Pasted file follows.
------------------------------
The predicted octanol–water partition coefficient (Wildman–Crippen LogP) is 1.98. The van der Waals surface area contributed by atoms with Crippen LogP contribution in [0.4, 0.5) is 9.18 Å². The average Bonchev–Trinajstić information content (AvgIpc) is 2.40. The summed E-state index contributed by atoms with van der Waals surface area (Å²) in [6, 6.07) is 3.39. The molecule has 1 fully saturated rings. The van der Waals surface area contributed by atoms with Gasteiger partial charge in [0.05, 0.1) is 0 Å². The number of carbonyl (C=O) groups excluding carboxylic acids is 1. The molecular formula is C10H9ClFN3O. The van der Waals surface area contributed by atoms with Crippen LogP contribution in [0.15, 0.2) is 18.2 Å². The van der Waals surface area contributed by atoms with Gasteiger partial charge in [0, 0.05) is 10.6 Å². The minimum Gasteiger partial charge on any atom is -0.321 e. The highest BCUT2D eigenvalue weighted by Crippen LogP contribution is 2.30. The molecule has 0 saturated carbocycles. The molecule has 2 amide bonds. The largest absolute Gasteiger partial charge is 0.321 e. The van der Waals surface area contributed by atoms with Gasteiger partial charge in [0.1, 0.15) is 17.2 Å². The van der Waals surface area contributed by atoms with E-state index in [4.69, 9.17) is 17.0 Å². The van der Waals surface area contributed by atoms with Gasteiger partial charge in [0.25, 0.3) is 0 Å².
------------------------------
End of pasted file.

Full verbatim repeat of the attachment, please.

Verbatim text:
The predicted octanol–water partition coefficient (Wildman–Crippen LogP) is 1.98. The van der Waals surface area contributed by atoms with Crippen LogP contribution in [0.4, 0.5) is 9.18 Å². The average Bonchev–Trinajstić information content (AvgIpc) is 2.40. The summed E-state index contributed by atoms with van der Waals surface area (Å²) in [6, 6.07) is 3.39. The molecule has 1 fully saturated rings. The van der Waals surface area contributed by atoms with Gasteiger partial charge in [0.05, 0.1) is 0 Å². The number of carbonyl (C=O) groups excluding carboxylic acids is 1. The molecular formula is C10H9ClFN3O. The van der Waals surface area contributed by atoms with Crippen LogP contribution in [0.15, 0.2) is 18.2 Å². The van der Waals surface area contributed by atoms with Gasteiger partial charge in [0, 0.05) is 10.6 Å². The minimum Gasteiger partial charge on any atom is -0.321 e. The highest BCUT2D eigenvalue weighted by Crippen LogP contribution is 2.30. The molecule has 0 saturated carbocycles. The molecule has 2 amide bonds. The largest absolute Gasteiger partial charge is 0.321 e. The van der Waals surface area contributed by atoms with Gasteiger partial charge in [0.1, 0.15) is 17.2 Å². The van der Waals surface area contributed by atoms with E-state index in [4.69, 9.17) is 17.0 Å². The van der Waals surface area contributed by atoms with Gasteiger partial charge in [0.25, 0.3) is 0 Å².